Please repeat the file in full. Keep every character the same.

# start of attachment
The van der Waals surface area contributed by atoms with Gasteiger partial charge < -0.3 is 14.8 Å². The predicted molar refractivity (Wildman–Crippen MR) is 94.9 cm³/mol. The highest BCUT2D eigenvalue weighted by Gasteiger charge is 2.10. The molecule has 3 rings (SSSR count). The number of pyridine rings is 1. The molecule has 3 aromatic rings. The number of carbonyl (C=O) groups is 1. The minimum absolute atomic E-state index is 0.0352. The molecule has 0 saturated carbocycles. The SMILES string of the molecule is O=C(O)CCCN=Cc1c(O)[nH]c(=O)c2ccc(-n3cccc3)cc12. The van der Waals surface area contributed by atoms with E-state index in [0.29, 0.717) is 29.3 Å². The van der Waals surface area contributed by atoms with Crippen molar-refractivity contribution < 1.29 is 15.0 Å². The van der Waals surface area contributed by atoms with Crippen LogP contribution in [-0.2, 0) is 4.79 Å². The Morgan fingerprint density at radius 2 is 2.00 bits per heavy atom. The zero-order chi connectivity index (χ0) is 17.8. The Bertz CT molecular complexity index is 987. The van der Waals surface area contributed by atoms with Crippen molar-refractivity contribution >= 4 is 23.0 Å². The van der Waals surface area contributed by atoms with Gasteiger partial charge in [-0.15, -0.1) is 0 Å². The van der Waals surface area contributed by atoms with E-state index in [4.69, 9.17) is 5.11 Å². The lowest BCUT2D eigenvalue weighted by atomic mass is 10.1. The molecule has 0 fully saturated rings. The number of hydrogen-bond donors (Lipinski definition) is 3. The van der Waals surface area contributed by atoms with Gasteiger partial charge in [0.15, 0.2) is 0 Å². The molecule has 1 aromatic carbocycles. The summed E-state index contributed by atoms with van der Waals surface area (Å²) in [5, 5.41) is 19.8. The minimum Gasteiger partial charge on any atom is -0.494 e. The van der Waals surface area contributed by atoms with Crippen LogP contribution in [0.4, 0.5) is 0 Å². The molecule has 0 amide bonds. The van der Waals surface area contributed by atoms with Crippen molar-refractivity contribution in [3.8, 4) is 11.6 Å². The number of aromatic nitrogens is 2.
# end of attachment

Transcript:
The van der Waals surface area contributed by atoms with Gasteiger partial charge < -0.3 is 14.8 Å². The predicted molar refractivity (Wildman–Crippen MR) is 94.9 cm³/mol. The highest BCUT2D eigenvalue weighted by Gasteiger charge is 2.10. The molecule has 3 rings (SSSR count). The number of pyridine rings is 1. The molecule has 3 aromatic rings. The number of carbonyl (C=O) groups is 1. The minimum absolute atomic E-state index is 0.0352. The molecule has 0 saturated carbocycles. The SMILES string of the molecule is O=C(O)CCCN=Cc1c(O)[nH]c(=O)c2ccc(-n3cccc3)cc12. The van der Waals surface area contributed by atoms with E-state index in [0.29, 0.717) is 29.3 Å². The van der Waals surface area contributed by atoms with Crippen molar-refractivity contribution < 1.29 is 15.0 Å². The van der Waals surface area contributed by atoms with Crippen LogP contribution in [-0.2, 0) is 4.79 Å². The Morgan fingerprint density at radius 2 is 2.00 bits per heavy atom. The zero-order chi connectivity index (χ0) is 17.8. The Bertz CT molecular complexity index is 987. The van der Waals surface area contributed by atoms with Crippen molar-refractivity contribution >= 4 is 23.0 Å². The van der Waals surface area contributed by atoms with Gasteiger partial charge in [-0.15, -0.1) is 0 Å². The van der Waals surface area contributed by atoms with E-state index in [4.69, 9.17) is 5.11 Å². The lowest BCUT2D eigenvalue weighted by atomic mass is 10.1. The molecule has 0 fully saturated rings. The number of hydrogen-bond donors (Lipinski definition) is 3. The van der Waals surface area contributed by atoms with Gasteiger partial charge in [0.15, 0.2) is 0 Å². The molecule has 1 aromatic carbocycles. The summed E-state index contributed by atoms with van der Waals surface area (Å²) in [5, 5.41) is 19.8. The minimum Gasteiger partial charge on any atom is -0.494 e. The van der Waals surface area contributed by atoms with Crippen LogP contribution in [0.4, 0.5) is 0 Å². The molecule has 0 amide bonds. The van der Waals surface area contributed by atoms with Crippen molar-refractivity contribution in [3.8, 4) is 11.6 Å². The number of aromatic nitrogens is 2.